Saturday, November 28, 2015

Lasting legacy from their son's horrible death

Danny Keysar was 16 months old when he died a horrible death in 1998, strangled by a portable crib that had been recalled five years earlier but was still in his day-care center's nap room. His parents wanted to make sure some good resulted from his death. Twelve years later, their work has borne fruit.

Lasting legacy from their son's horrible death

Danny Keysar´s crib death lead to a new federal law on recalled merchandise.
Danny Keysar's crib death lead to a new federal law on recalled merchandise.

I first met Boaz Keysar in 2001, three years after his son, Danny, died a horrible death, strangled in the collapsing top rail of a poorly designed portable crib in his day-care center's nap room.

It's hard to imagine anything that could magnify such an immense pain, but Keysar and his wife, Linda Ginzel, soon discovered something that did: The crib had been recalled five years earlier because of similar tragedies, but no one - not the center's employees or the mother who had donated the crib - knew anything about it.

Some people turn inward after tragic losses. Keysar and Ginzel set out to spare others from similar senseless grief. Twelve years later, their efforts have borne their greatest fruit yet. The "Danny Keysar Child Safety Notification Act" went into effect yesterday. It's designed to ensure that manufacturers of defective children's products will be able to contact their purchasers, much as automakers do after critical recalls.

In the years since Danny's death, Keysar and Ginzel, both professors at the University of Chicago, have done great good for the cause of children's safety.  They founded the organization Kids in Danger, and have pushed for systemic improvement in product-safety regulation. It's been a tough slog. I'll never forget how Keysar pulled a plastic eyeball  from his pocket to illustrate the broader problem.  Considered a novelty item rather than a toy, the eyeball floated in a toxic solution, he said. No one cared then, and the situation hasn't changed much today - except for toys, and thanks in part to parents such as Keysar and Ginzel.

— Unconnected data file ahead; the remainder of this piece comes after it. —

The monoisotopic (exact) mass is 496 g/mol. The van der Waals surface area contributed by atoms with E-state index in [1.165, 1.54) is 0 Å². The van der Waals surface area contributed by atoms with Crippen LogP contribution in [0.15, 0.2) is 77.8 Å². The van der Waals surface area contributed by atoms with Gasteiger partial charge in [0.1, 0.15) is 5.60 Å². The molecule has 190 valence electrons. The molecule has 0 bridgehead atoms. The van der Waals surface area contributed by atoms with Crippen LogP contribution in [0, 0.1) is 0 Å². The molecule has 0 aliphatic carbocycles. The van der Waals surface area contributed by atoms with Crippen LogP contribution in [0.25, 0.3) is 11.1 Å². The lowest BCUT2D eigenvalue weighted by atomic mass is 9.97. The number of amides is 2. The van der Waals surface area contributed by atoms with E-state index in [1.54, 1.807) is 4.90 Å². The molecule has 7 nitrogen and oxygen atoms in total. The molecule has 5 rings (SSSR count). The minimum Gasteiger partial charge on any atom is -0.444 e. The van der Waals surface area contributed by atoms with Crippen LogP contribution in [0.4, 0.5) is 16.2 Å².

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One of the couple's first courageous acts was to refuse the usual gag order that manufacturers typically require to settle a product-liability suit. You can read more about Danny's death and their court fight here, and about manufacturers' lax testing standards here.  

Ann Brown, a former chairwoman of the CPSC, announced a push for a mandatory product-registration card in 2002, citing Danny's and other children's senseless deaths, and it was already an idea that had been around for years.  It only took six more years to get it written into the Consumer Product Safety Improvement Act of 2008 - delays largely attributable to opponents, including some named to the commission itself by President Bush, who complained about the intrusion of the "nanny state" into the workings of the free market.

You can read about the new procedures here. While they're important, don't be lulled into a false sense of security - not when the CPSC home page is still full of news about recalls of all sorts of cribs that have caused injuries and deaths. If you're a parent or about to become one, or a grandparent or other relative who helps care for a young child, it's important to check out the recalls and warnings carefully - especially if anyone offers you a hand-me-down or you're tempted to buy a crib second-hand. If you can afford to avoid those cost-savings options, you should.

It will be years before all the old, dangerous cribs have finally all been trashed. But kids in the future will be a little bit safer thanks to Danny Keysar and his parents.


Inquirer Business Columnist
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About this blog

Jeff Gelles, who writes the Inquirer's weekly Consumer 14.0 and Tech Life columns, takes a broad look at the marketplace of goods, services, and ideas.

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